"There's no way I can run 5k!"

I have heard this quote from lots of runners when they first start running...

"There's no way I can run 5k!" 

In this interview I chat to Maddie who also uttered those words at one point.  Maddie talks to me about how she went from "the girl who can't run" at school, and not running even 3 years ago, to a marathon personal best time at Melbourne Marathon in October 2015.  I find Maddie's story inspirational and I loved hearing about how she overcame some of the stresses associated with running and in particular the question of "what are people going to think of me?" in her most recent marathon.  Enjoy!

Are you ready to run? If the answer is "YES!" then sign up here for your own running coach and personalised monthly training plan to get you running stronger, longer and faster.  I will get in touch straight away and we can begin working on getting your running to where you really want it to be!

"I just want to get fit and stop getting injured"

 I hear this phrase from runners all the time...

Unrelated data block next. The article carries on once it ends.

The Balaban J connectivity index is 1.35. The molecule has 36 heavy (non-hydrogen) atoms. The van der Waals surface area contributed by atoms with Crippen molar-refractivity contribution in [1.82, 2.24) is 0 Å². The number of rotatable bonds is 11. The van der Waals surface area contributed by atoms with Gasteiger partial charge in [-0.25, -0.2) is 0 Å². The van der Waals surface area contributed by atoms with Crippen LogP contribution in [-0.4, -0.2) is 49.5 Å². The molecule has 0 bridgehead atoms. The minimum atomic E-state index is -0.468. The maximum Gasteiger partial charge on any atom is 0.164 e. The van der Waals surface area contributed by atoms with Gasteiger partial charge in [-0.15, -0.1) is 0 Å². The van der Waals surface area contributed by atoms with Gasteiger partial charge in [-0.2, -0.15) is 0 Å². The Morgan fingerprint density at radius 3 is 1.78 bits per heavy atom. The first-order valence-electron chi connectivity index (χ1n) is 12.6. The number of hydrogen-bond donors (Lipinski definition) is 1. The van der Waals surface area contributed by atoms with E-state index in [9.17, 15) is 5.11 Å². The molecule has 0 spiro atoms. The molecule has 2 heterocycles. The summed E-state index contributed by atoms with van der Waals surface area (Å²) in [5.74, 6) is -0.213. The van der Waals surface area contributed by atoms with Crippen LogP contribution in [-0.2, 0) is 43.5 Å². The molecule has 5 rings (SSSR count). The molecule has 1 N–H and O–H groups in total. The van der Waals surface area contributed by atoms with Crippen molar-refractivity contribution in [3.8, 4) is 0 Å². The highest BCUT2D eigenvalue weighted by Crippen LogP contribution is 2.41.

"I just want to get fit and stop getting injured."  

Particularly at this time of year, we have a tendency to go too hard into a new fitness routine, too soon.  There is no quicker way to undo all of your hard work, than getting injured, and trust me, getting injured sucks!  The mere thought of it was enough to persuade me to do a short 5 minute video talking to Physiotherapist Sally Maple about running injuries and how to prevent them. I ask her about areas to watch out for and stretches and exercises to help keep you injury free.  

Click below!

“I think I am going to do an extra session that isn’t on the plan.”

“I think I am going to do an extra session that isn’t on the plan.”

Four days later I was still suffering and struggling through planned training sessions that I should have been nailing. Schoolboy error.

When I mentioned this faux-pas to more experienced athletes, I got knowing looks, wry smiles and was delivered the line, “don’t think, just do.”

Not thinking used to be a bit of an issue for me. I tend to mull things over. A lot. It is probably the main reason why I opted to become part of a coaching set up in the first place. I was paralysed by a myriad of training regimes, plans, articles, blogs, magazines all suggesting polar opposites. I eventually (after a lot of thinking) decided once I had committed to the Melbourne Ironman in early 2015, that it would be best to trust someone to help me work through all of the options. I teamed up with a coach.